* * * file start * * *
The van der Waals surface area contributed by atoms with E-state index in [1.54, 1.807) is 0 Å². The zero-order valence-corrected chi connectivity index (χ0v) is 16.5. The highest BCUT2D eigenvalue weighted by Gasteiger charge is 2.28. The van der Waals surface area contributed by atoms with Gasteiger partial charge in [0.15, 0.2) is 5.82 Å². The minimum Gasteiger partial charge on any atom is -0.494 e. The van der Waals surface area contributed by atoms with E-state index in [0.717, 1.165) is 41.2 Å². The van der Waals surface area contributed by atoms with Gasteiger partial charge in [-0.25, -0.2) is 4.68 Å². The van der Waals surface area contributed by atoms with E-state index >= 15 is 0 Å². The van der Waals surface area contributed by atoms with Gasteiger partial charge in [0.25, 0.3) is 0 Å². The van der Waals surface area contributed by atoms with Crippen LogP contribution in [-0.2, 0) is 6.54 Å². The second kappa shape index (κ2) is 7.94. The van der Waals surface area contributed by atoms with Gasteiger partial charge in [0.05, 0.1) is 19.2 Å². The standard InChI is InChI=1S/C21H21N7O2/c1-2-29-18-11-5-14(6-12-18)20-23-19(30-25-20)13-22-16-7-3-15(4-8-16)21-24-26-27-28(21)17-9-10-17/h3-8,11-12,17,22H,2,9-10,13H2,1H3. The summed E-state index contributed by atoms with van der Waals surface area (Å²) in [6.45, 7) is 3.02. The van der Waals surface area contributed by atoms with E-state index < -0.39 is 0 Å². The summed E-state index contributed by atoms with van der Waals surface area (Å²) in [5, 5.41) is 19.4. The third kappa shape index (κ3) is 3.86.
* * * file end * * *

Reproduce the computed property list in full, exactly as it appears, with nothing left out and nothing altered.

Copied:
The van der Waals surface area contributed by atoms with E-state index in [1.54, 1.807) is 0 Å². The zero-order valence-corrected chi connectivity index (χ0v) is 16.5. The highest BCUT2D eigenvalue weighted by Gasteiger charge is 2.28. The van der Waals surface area contributed by atoms with Gasteiger partial charge in [0.15, 0.2) is 5.82 Å². The minimum Gasteiger partial charge on any atom is -0.494 e. The van der Waals surface area contributed by atoms with E-state index in [0.717, 1.165) is 41.2 Å². The van der Waals surface area contributed by atoms with Gasteiger partial charge in [-0.25, -0.2) is 4.68 Å². The van der Waals surface area contributed by atoms with E-state index >= 15 is 0 Å². The van der Waals surface area contributed by atoms with Gasteiger partial charge in [0.25, 0.3) is 0 Å². The van der Waals surface area contributed by atoms with Crippen LogP contribution in [-0.2, 0) is 6.54 Å². The second kappa shape index (κ2) is 7.94. The van der Waals surface area contributed by atoms with Gasteiger partial charge in [0.05, 0.1) is 19.2 Å². The standard InChI is InChI=1S/C21H21N7O2/c1-2-29-18-11-5-14(6-12-18)20-23-19(30-25-20)13-22-16-7-3-15(4-8-16)21-24-26-27-28(21)17-9-10-17/h3-8,11-12,17,22H,2,9-10,13H2,1H3. The summed E-state index contributed by atoms with van der Waals surface area (Å²) in [6.45, 7) is 3.02. The van der Waals surface area contributed by atoms with E-state index < -0.39 is 0 Å². The summed E-state index contributed by atoms with van der Waals surface area (Å²) in [5, 5.41) is 19.4. The third kappa shape index (κ3) is 3.86.